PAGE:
The Modern Homebuyer Story

Why does it look like they’re unlocking their house with a car key?

I was inspired to write today by some conversations I saw from my colleagues – people who couldn’t imagine buying a home at an 8% interest rate today. The typically back-and-forth begins with something like:

“I just helped a client buy a $500,000 home at 8%. Wild!”
“Back in my day, 8% was normal! It may never get down to 2% again!”
“That’s true, it just feels so abnormal.”
“It’s not!”

Rinse. Repeat.

Both sides of this conversation are right. 8% mortgage rates have historically been pretty normal. That said, 8% rates have never been seen with home prices as high as they are (relative to income, even adjusted for inflation.) So we’re both living in precedented and UNprecedented times. Schrödinger’s housing market. Let me tell you how it feels to be a buyer right now, as well as financial planner.

“This is the last year…”

Like every story, ours begins with two lovebirds and a dream. My fiancé and I have been together for about three years. We’re very practical people, from slightly different backgrounds. Both of us were lucky enough to get bachelor’s degrees and worm our way into great careers that have nothing to do with those degrees. The last two years have seen us living in a not-so-great apartment that we are fortunate to be able to easily afford, especially given we moved in together during the crazy surge in rents during the pandemic.

That not-so-great apartment started really wearing us down at lease renewal time. We decided it would be the last time we renewed. That meant knowing we were going to be buying a home in Winter 2023-2024. We had been very aggressively saving our funds since moving in together, knowing that a down payment would need to be on hand sometime soon anyhow.

Both of us earn incomes that are above-average for our metropolitan area. We contribute a reasonable sum to our retirement accounts, but we aren’t FIRE people, so it’s a steady amount. We both put a LOT into saving, to the tune of well over $3,000 a month for this goal, between the two of us.

Over the two years we lived together we were able to save up a down payment that amounted to 10% of an average home price in our area ($489,000 is average now, folks.) I’m a financial planner, so I know it doesn’t stop there. Then you have to factor in closing costs, some basic pre-move maintenance, moving costs, furniture, and an emergency fund. That number adds up quickly and I just can’t see paying a larger down payment and then having nothing in the bank as a “good move.”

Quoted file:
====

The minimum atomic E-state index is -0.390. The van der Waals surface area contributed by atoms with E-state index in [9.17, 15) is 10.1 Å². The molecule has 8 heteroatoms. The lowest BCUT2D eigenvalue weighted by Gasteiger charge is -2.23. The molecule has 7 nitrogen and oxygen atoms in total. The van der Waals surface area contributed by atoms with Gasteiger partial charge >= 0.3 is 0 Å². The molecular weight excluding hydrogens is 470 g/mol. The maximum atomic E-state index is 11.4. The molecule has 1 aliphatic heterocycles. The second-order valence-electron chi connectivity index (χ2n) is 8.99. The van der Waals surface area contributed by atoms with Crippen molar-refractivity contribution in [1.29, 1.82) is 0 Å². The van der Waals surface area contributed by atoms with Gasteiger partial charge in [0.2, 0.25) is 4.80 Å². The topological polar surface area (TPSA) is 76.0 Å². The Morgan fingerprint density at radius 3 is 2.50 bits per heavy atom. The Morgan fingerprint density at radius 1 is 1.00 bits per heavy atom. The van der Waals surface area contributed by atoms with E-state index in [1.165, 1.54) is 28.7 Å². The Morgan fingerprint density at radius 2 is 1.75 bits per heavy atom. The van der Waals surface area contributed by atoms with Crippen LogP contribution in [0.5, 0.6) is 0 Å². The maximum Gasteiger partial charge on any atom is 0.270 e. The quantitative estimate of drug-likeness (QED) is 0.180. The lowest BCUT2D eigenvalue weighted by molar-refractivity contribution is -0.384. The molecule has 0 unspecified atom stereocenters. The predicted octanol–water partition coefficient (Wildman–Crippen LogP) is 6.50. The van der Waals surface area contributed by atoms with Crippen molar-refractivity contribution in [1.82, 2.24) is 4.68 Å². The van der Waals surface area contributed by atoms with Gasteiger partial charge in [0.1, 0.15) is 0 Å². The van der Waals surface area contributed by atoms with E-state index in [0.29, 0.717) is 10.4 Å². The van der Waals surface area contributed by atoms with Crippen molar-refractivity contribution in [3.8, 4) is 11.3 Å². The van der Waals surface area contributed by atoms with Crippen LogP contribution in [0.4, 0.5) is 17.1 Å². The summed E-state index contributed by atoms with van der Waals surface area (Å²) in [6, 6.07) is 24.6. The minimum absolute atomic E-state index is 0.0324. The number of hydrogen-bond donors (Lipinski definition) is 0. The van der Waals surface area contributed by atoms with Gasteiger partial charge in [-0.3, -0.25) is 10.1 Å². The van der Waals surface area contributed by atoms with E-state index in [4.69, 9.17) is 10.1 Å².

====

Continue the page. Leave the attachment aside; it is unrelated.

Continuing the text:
Catfishing and Costs

The process of looking for a home these days feels like being catfished. Out of our first nearly-dozen houses toured, almost all of them were way worse than they appeared online. The penultimate house we visited we didn’t even enter. We showed up and realized the house’s driveway was a semicircle that connected two major roads (not pictured, of course.) So we moved on.

Generally the houses we toured in that first month or so all seemed fine, decent…but they all carried huge repair bills. They all needed new HVAC units soon, had to be relandscaped, or had to be redone in some other major way. The process was exhausting and revealed to us why so many people were staying out of the market when we were looking to enter it. Why would be buy a house that needs $80,000 of work upfront?

Finally, after all of the disappointment, we found a home in late October. It had its issues, but it was a spacious home with modern features. We made our buying decision that night and we negotiated a few thousand off the price (and we got a mini-fridge included!) Then came the inspections, work quotes, and lots of small surprises. After negotiating for a credit based on some of those fun findings, we ended up paying $482,400. Here’s where the crazy math in the home buying process shows up.

Those inspections, moving costs, and other closing costs came to about $8,500. As far as non-optional maintenance, appliances, and other surprises (yay, gas leak!) we spent an additional $6,000. As far as optional maintenance goes, we spent about $8,000 on the house. These are things that were not necessarily required, but would contribute to our quality of life hugely. Finally, because we had the funds available, we spent about $4,800 on furniture.

So all in all, we bought a great home at a near-average price. We paid near-as-makes-no-difference $28,000 of additional costs getting into it.

Conclusion…Or Is It?

I’m finishing up this post in early February. I began writing it back in October. While I’d like to say the costs associated with our move are fully realized now, I’m not sure that they are. That said, hopefully this is a transparent post that communicates what the modern homebuyer’s story looks like. If you want to know why “kids these days” aren’t buying houses anymore, it’s because even with two great incomes my fiancé and I felt immensely underfunded for a ton of the houses we looked at. Wages have not kept up with these costs.

We ended up with a property we were happy with, but not without accepting we’ll have a huge mortgage payment for a while…at least until rates drop. We can make that choice because we have two paychecks above the local average and no kids. Also of note, if rates do drop, who’s to say the average price for homes wouldn’t be 10% higher?

I am extremely grateful for our home. I am glad to be here. However, I wish it were easier for all of my family, friends, and clients to realize the same dream. If you’re reading this as a future homeowner, good luck and godspeed.

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